King tides return to the Bay Area, augmented by a long-awaited winter storm.
High tide at Pier 14 in San Francisco during the winter of 2011.
No one knows exactly how much sea level rise the San Francisco Bay Area can expect from climate change, but king tides — extremely high seasonal tides — may give insight into what could be normal in the future.
Starting today and continuing through Sunday, king tides are expected in the morning hours around the Bay Area. Recent rainstorms and the accompanying runoff will likely make these tides even bigger. The California King Tides Initiative is again asking for citizens to document the visual effects of king tides and add them to a Flickr photo pool to help give a perspective on how sea level rise might change local landscapes.
Sea levels have risen about eight inches in the last century and the San Francisco Bay Conservation & Development Commission (BCDC) has warned that the area should be ready for 16 inches of sea level rise by mid-century.
Pacific storm makes for some high tides and scary waves on the Bay
Waves slosh on to San Francisco's Embarcadero during Thursday's "king tide" (Photo: Gretchen Weber)
Take naturally-occurring extremely high tides, and add to them high winds and torrential rain, and you get some pretty big seas.
At least, that’s what I got out on the San Francisco Bay today. How big exactly, is hard to say (our uneducated guessed ran the gamut), but they were big enough to wash over the bow of our 26-foot boat on more than one occasion and to keep most of us aboard holding on for dear life for much of the three-hour voyage. What I can say for sure is that as I type this blog post, four hours later, my body still feels like I’m rolling up and down and back and forth on some stormy seas.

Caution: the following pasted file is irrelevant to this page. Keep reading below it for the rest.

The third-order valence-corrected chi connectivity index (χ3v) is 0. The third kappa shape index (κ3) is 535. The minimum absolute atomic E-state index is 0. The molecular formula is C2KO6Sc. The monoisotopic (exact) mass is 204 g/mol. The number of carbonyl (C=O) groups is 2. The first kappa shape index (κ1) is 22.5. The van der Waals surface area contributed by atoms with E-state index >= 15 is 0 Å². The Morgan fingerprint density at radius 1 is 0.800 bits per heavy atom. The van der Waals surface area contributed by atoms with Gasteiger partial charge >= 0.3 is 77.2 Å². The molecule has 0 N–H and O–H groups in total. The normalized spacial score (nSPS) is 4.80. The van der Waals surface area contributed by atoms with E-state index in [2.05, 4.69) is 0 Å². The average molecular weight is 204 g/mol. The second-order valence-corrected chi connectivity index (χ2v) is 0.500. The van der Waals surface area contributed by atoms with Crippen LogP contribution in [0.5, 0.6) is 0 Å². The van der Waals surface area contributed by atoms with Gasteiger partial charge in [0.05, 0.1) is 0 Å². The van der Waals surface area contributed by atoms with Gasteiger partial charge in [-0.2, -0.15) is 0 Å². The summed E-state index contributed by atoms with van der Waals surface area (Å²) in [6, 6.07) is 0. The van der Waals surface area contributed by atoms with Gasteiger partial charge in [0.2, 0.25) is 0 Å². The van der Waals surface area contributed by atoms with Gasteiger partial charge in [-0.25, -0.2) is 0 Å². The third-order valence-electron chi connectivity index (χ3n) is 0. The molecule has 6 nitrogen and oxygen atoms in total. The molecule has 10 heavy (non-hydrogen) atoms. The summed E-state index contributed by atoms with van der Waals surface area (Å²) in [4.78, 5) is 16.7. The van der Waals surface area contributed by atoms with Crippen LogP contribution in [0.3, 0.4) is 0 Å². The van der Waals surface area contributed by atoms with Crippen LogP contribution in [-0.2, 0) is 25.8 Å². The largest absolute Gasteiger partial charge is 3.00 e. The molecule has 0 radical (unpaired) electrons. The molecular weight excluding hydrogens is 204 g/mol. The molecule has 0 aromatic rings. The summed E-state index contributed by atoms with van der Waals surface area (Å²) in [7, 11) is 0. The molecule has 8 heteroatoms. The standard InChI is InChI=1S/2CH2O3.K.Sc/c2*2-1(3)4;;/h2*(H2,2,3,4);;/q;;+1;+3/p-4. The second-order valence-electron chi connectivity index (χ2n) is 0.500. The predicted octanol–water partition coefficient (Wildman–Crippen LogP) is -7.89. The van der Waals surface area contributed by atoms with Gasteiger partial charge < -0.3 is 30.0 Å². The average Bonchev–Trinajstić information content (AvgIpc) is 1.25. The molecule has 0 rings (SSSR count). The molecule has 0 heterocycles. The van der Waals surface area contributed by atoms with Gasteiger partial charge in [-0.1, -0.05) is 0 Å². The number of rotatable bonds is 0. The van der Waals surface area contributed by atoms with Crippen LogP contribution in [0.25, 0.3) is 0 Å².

We braved the weather today to check out the latest round of “king tides” and see how they affect low-lying shorelines in places like Crissy Field, Treasure Island, and SFO. The seas were so rough that we didn’t make it all the way to the airport, but we did see waves crashing over the sea wall along the Embarcadero just south of the Ferry Building (see video below). At Crissy Field, the beach was nearly submerged and a small footbridge near the mouth of the estuary was almost awash. Continue reading
High tide at Pier 14 in San Francisco on January 19, 2011 (Photo: Jack Gregg)
This week another round of extremely high tides will hit the California coast, providing a glimpse of what the state can expect as sea levels continue to rise. These “king tides” will roll in from February 16th through the 18th, with the highest swells expected on the morning of the 17th, between 7:30 and 9 a.m.
A consortium of environmental groups is again calling for help documenting these high tides. The San Francisco Bay National Estuarine Reserve (NERR), which is spearheading the local effort, has set up a Flickr site where members of public can share their photos. Organizers launched the site last month, in time for the king tides in January, and since then more than 80 photos have been uploaded by dozens of contributors. Continue reading